Rome - After the pandemic crisis that has also heavily affected the commercial aviation market, it is possible to imagine that, due to the vaccinations carried out on the population and, therefore, the consequent reduction in the spread of the COVID-19 virus, the considered choices applied by the various governments to allow for international travel again, for the greater possibility of moving around the territory and, therefore, for the increase in the desire and need to fly, the demand for airline tickets will begin to grow again. However, it is likely that the growth of this demand will not correspond, in the short to medium term, with an immediate increase in the supply of airspace, suitable for satisfying the increase in the former; this is because the carriers, in order to cope with the downturn suffered by the market during the pandemic period, have applied consequent reductive choices in their operational sphere as regards, for example, their own fleet and, possibly, also the assigned slots.
This, it is assumed, will certainly lead to an increase in ticketing costs, given the lower number of seats available on flights and a lower frequency of the flights themselves: on this point, there have already been interviews released by CEOs of the airlines who have announced such effect (for all, see the interview given by Michael O'Leary, Ryanair's chief executive officer to The Sunday Times of 12 September 2021 at https://www.thetimes.co.uk/article/ryanair-boss-michael -oleary-get-ready-for-prices-to-take-off-llkwp722r).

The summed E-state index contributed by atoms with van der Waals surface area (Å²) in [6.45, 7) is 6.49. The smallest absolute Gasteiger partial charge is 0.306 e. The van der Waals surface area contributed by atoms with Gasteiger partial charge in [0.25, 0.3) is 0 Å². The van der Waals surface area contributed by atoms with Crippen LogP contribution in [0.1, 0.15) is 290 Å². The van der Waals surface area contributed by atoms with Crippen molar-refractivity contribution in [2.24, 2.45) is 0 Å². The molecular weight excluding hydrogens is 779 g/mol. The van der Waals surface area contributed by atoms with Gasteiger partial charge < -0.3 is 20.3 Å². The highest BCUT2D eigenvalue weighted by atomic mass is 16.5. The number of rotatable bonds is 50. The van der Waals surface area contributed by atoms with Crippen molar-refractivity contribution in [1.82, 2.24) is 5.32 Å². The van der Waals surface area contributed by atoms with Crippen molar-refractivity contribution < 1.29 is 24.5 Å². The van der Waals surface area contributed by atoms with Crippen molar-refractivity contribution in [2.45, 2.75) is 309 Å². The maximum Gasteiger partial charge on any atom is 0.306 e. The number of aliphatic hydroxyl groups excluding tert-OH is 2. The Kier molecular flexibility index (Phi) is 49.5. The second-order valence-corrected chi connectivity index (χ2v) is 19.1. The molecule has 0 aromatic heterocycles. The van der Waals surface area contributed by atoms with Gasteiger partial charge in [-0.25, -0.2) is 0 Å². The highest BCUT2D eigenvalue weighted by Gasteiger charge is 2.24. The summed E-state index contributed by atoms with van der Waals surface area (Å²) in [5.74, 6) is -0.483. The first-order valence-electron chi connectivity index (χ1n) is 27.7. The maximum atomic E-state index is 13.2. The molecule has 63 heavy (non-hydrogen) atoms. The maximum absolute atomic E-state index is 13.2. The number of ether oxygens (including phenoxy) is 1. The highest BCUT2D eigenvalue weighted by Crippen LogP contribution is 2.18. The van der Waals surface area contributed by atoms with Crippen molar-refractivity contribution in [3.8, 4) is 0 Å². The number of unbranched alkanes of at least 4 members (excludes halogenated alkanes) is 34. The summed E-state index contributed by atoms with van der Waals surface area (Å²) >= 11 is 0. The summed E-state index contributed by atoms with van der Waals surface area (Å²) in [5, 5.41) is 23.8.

This increase in costs will also be justified by the need for airlines to take adequate measures to reduce pollution. The need to reconvert the fleet to the use of sustainable fuels will, in fact, be a further element that will affect the increase in ticket prices. In this regard, it is recalled that - at least before the pandemic - the aeronautical sector was one of the fastest growing sources of greenhouse gas emissions; the European Union has therefore taken steps to reduce emissions from aviation in Europe and collaborates with the international community to develop measures of global scope dedicated to this reduction, exactly as it has been proposed for the decarbonisation of the maritime transport sector. In fact, on July 14, 2021, the European Commission adopted a series of legislative proposals that define how it intends to achieve the so-called carbon neutrality (recte, the balance between residual emissions and the interventions for the disposal of carbon dioxide emissions into the atmosphere , with the intention of "zeroing" and "neutralizing" CO2 emissions, achieving a balance of CO2 emissions of less than or equal to zero) in the EU by 2050, including the interim target of a net reduction of at least 55% of greenhouse gas emissions by 2030. The package proposes to revise several pieces of EU climate legislation, including the EU ETS, the Effort Sharing Regulation, transport and land use legislation, defining in real terms the ways in which the Commission intends to achieve the EU's climate objectives under the European Green Deal (on this point, see among the many https://ec.europa.eu/clima/policies/eu-climat e-action / delivering_en). All this therefore passing through the need to introduce a series of measures aimed at facilitating both the production and the adoption of fuels from renewable sources for air transport which, however, on the other hand, will have a higher cost than those of derivation. fossil.Therefore, due to the greater demand for flights compared to the offer, a potential increase in cases of overbooking can be hypothesized, resulting in a greater demand for application of the provisions of art. 4 Regulation (EC) no. 261/2004 which establishes common rules on compensation and assistance to passengers in the event of denied boarding, flight cancellation or prolonged delay.